The day was not over yet. We arrived back at El Hogar for a late dinner and soon it was time for ice cream. Our Canadian friend Josh sent a donation to buy ice cream for all of the kids and staff to enjoy. It was a huge treat and all of the kids were very grateful. Thanks Josh!

It was a busy day full of experiences that all made us grateful to be a part of El Hogar. We will all leave with our hearts a little more full of love and hope.

Friday, 20 April 2012

Thursday, 19 April

Again the team divided into the home and away team.  The home team stayed at El Hogar and worked with the children on remedial reading, special education and testing all day.  The children start classes at 7:30 and finish at 1 pm with only a 15 minute break.  How do they do it - the volunteers were exhausted!!


The away group had it easy - a leisurely (well not exactly) drive, thanks to Raul, through the city and countryside to the agricultural school.  There they were treated to a tour of the farm (pineapples, yucca, plantain, beans, cattle, pigs, coffee,...).  All the things the boys need to learn about farming.  They then were then served a delicious lunch (the main meal of the day), and then the drive back to El Hogar.


Thursday evening is the traditional evening we go out for dinner with those directors who can join us at a lovely Honduran restaurant.  We continued that tradition with Raul, Raul and and Claudia's daughter Takerly, and Lazero from the technical institute joining us.

Wednesday, 18 April 2012

Wednesday in the Rain

Hola, amigos!  We hope you have been enjoying reading about our adventures.  We have enjoyed having them!

After some of us early risers went to the childrens' morning gathering, we were back to our usual breakfast of beans and eggs.  Then, we split into a home team and an away team.  The home team consisted of Ros, Lynn, Jane, Janice and Louise and they stayed at El Hogar to spend some time with kids doing one-on-one reading practice.  Lynn continued to work on her education plans and provide suggestions for some of the kids who need some extra attention.

The dolls that Kay and Phyllis made were handed out to some of the girls today as a reward for being on the honour roll.  They were all very happy to receive them.  Thanks Kay and Phyllis!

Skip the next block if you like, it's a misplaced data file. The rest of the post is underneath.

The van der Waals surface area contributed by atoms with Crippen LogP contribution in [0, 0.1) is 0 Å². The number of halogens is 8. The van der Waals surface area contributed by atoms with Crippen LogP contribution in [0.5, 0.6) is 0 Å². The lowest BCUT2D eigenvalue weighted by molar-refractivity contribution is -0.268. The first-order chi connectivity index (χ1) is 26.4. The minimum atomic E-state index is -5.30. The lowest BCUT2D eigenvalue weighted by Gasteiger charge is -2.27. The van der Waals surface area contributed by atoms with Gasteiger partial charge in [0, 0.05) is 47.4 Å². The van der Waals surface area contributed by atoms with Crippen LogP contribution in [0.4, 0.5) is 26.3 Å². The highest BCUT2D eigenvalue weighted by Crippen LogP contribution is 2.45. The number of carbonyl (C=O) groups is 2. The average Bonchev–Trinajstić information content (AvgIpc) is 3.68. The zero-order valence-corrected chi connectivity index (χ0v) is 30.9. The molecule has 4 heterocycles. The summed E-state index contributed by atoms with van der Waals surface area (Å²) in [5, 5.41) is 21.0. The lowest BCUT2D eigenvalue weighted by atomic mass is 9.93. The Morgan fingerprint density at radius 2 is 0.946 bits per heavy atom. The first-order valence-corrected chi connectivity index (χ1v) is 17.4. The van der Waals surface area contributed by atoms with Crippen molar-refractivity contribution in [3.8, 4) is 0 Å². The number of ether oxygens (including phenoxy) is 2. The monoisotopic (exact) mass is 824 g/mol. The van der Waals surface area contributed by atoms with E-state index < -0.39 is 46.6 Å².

The away team consisted of Rick, Michael, Geoff, Chris, Darla, Heather and Erika.  We headed to the Technical Institute once again.  Chris started out the day helping the teacher in the welding shop, but he didn't get very far because all the shops lost power... 

The rest of us continued to build the wall around the property.  We mixed mortar...

We became expert brick layers...

And, we played volleyball!  The boys initially challenged us to a soccer match, however we decided that we wouldn't get beaten as badly if we played volleyball.  The match was set to start at 3:00pm, and at about 3:01pm it started to pour, but that didn't stop us.  Chris and Darla play in a volleyball league, and the rest of us couldn't remember the last time we had played, so we had some help from a couple of the boys, Maynor and Jorge Daniel.  We were glad they were there!

While we were certainly not the stronger team, nobody will know because we didn't keep score! It was a lot of fun and the boys enjoyed laughing at our attempts at volleying, serving and spiking.

After a group photo, we headed to the van to go back to El Hogar, but Raul wouldn't let us in until he found some plastic to cover the seats.  The rest of the team was surprised to see us so wet because it did not rain in the city.  We gave them all big wet hugs and then hung our clothes out to dry.

We spend the evening in the auditorium with some of the older boys doing more crafts that our creative team had come up with.  The boys seemed to really enjoy the crafts and made some really great artwork.

There is a nice tropical rain coming down outside.  We're going to finish up and make a mad dash to the volunteer house.  We don't want to get wet anymore today!  Buenos Noches!